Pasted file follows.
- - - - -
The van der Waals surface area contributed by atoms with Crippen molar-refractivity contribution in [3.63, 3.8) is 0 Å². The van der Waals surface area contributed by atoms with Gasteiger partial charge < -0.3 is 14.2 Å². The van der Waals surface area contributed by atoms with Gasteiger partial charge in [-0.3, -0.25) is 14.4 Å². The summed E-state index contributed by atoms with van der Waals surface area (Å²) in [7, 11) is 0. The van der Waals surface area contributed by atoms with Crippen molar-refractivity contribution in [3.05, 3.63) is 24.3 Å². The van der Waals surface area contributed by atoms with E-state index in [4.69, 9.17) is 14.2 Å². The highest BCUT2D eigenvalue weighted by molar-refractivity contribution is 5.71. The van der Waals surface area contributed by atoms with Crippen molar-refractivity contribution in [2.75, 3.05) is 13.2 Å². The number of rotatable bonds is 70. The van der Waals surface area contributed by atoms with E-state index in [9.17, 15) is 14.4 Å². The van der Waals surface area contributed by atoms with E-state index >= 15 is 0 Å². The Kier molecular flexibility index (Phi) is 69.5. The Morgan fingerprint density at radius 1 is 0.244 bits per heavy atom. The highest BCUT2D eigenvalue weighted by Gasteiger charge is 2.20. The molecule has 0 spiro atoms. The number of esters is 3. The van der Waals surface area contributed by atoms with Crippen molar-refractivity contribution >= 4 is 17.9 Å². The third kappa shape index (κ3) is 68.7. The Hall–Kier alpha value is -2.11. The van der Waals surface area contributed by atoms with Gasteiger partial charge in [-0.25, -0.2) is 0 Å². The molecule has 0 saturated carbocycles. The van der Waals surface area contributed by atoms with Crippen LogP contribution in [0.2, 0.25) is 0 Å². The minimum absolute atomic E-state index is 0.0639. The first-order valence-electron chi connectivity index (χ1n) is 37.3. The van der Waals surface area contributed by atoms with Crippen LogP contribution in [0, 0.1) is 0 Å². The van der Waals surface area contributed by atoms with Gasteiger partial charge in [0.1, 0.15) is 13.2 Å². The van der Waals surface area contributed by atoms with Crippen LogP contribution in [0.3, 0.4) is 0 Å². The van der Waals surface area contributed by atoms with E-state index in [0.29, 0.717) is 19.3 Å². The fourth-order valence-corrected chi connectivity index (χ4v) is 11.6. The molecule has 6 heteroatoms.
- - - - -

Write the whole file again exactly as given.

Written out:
The van der Waals surface area contributed by atoms with Crippen molar-refractivity contribution in [3.63, 3.8) is 0 Å². The van der Waals surface area contributed by atoms with Gasteiger partial charge < -0.3 is 14.2 Å². The van der Waals surface area contributed by atoms with Gasteiger partial charge in [-0.3, -0.25) is 14.4 Å². The summed E-state index contributed by atoms with van der Waals surface area (Å²) in [7, 11) is 0. The van der Waals surface area contributed by atoms with Crippen molar-refractivity contribution in [3.05, 3.63) is 24.3 Å². The van der Waals surface area contributed by atoms with E-state index in [4.69, 9.17) is 14.2 Å². The highest BCUT2D eigenvalue weighted by molar-refractivity contribution is 5.71. The van der Waals surface area contributed by atoms with Crippen molar-refractivity contribution in [2.75, 3.05) is 13.2 Å². The number of rotatable bonds is 70. The van der Waals surface area contributed by atoms with E-state index in [9.17, 15) is 14.4 Å². The van der Waals surface area contributed by atoms with E-state index >= 15 is 0 Å². The Kier molecular flexibility index (Phi) is 69.5. The Morgan fingerprint density at radius 1 is 0.244 bits per heavy atom. The highest BCUT2D eigenvalue weighted by Gasteiger charge is 2.20. The molecule has 0 spiro atoms. The number of esters is 3. The van der Waals surface area contributed by atoms with Crippen molar-refractivity contribution >= 4 is 17.9 Å². The third kappa shape index (κ3) is 68.7. The Hall–Kier alpha value is -2.11. The van der Waals surface area contributed by atoms with Gasteiger partial charge in [-0.25, -0.2) is 0 Å². The molecule has 0 saturated carbocycles. The van der Waals surface area contributed by atoms with Crippen LogP contribution in [0.2, 0.25) is 0 Å². The minimum absolute atomic E-state index is 0.0639. The first-order valence-electron chi connectivity index (χ1n) is 37.3. The van der Waals surface area contributed by atoms with Crippen LogP contribution in [0, 0.1) is 0 Å². The van der Waals surface area contributed by atoms with Gasteiger partial charge in [0.1, 0.15) is 13.2 Å². The van der Waals surface area contributed by atoms with Crippen LogP contribution in [0.3, 0.4) is 0 Å². The van der Waals surface area contributed by atoms with E-state index in [0.29, 0.717) is 19.3 Å². The fourth-order valence-corrected chi connectivity index (χ4v) is 11.6. The molecule has 6 heteroatoms.